It will be better if they revealed the adult actor after the 2nd time skip as the impact will be greater.

        Well, I like both the teen and adult Sun Woo. So, all is not lose.

        • MissMantin

          I agree that switching after time skip #2 would have made more sense, but I guess if you’re paying for a star like Uhm Tae-Woong, you don’t wait to put him to work until halfway through the series.

          Switching actors later would have been better as far as looking the part goes, but acting-wise, I’m glad they went ahead and transitioned to the adult cast because a lot of scenes in recent episodes required stronger, more seasoned actors. I think Lee Hyun-Woo would have been okay, but Siwan just isn’t as creepy as Lee Jun-hyuk, with the exception of the mirror scene, of course. *shudder*

  8. muhloy

    OH the tension in the coffee shop was great!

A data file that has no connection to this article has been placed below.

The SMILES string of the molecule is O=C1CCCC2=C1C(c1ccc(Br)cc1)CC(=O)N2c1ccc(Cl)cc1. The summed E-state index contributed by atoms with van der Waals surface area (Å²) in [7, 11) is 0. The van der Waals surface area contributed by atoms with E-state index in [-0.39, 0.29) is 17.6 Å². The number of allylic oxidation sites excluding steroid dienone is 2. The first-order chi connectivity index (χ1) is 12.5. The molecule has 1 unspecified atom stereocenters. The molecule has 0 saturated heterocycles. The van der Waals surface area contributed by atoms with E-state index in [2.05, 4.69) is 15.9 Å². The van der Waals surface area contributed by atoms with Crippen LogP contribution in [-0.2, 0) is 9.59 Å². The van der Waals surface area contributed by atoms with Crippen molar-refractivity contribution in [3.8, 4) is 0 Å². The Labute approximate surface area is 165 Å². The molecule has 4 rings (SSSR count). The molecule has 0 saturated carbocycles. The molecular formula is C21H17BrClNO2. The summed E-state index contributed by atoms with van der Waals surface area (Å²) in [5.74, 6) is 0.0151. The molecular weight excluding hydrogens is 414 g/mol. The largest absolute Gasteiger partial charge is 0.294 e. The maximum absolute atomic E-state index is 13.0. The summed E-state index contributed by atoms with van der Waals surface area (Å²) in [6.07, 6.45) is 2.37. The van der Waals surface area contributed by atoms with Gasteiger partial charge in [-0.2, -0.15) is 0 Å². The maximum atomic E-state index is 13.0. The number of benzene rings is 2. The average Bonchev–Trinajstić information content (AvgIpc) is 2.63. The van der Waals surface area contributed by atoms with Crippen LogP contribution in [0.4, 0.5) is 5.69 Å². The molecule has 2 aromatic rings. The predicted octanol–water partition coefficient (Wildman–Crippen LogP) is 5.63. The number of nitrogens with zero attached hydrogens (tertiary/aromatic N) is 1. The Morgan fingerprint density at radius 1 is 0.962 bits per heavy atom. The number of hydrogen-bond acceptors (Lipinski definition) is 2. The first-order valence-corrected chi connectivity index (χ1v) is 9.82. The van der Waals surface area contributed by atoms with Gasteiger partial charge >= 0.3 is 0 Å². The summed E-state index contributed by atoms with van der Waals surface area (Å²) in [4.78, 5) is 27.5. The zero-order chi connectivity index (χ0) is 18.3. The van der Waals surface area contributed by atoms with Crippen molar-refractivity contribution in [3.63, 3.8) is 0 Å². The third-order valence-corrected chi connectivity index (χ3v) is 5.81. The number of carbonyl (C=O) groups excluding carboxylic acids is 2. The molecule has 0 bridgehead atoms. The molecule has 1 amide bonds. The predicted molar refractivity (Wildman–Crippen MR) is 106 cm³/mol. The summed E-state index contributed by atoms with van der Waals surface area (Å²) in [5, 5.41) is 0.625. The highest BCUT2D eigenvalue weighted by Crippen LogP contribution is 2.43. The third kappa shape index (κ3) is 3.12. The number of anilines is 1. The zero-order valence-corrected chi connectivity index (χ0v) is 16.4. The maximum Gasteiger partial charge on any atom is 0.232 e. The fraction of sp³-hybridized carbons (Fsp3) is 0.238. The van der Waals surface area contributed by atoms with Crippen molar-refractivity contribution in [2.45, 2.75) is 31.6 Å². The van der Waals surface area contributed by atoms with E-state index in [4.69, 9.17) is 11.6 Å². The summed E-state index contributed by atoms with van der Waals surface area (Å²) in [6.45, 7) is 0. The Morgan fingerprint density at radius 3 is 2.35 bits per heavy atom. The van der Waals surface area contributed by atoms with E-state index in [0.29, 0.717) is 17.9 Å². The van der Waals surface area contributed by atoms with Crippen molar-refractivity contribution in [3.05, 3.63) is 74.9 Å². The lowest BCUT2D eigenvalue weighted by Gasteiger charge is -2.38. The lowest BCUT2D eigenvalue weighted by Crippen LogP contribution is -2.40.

The moment when Sunwoo said “By the way, it was good to see Jang-il today.” and his eyes looked right at him just as he said his name was pretty incredible.

    • 8.1 jomo

      I started yelling the screen during it.
      “You can see! You can see! You can see, can’t you?
      OMG YOU CAN SEE and they don’t KNOW IT!!!!”

  9. ahha

    the close-ups of shoes and hands of jangil might just because of the sponsors of the pair of shoes and the watch..give them a couple of seconds advertisement time, haha…:)
    but i do like Lee joon hyuk’s performance which is exquisitely delicious..!!

  10. 10 kedaiV


    love the last pic when he start to looking forward with focus..

  11. 11 trotwood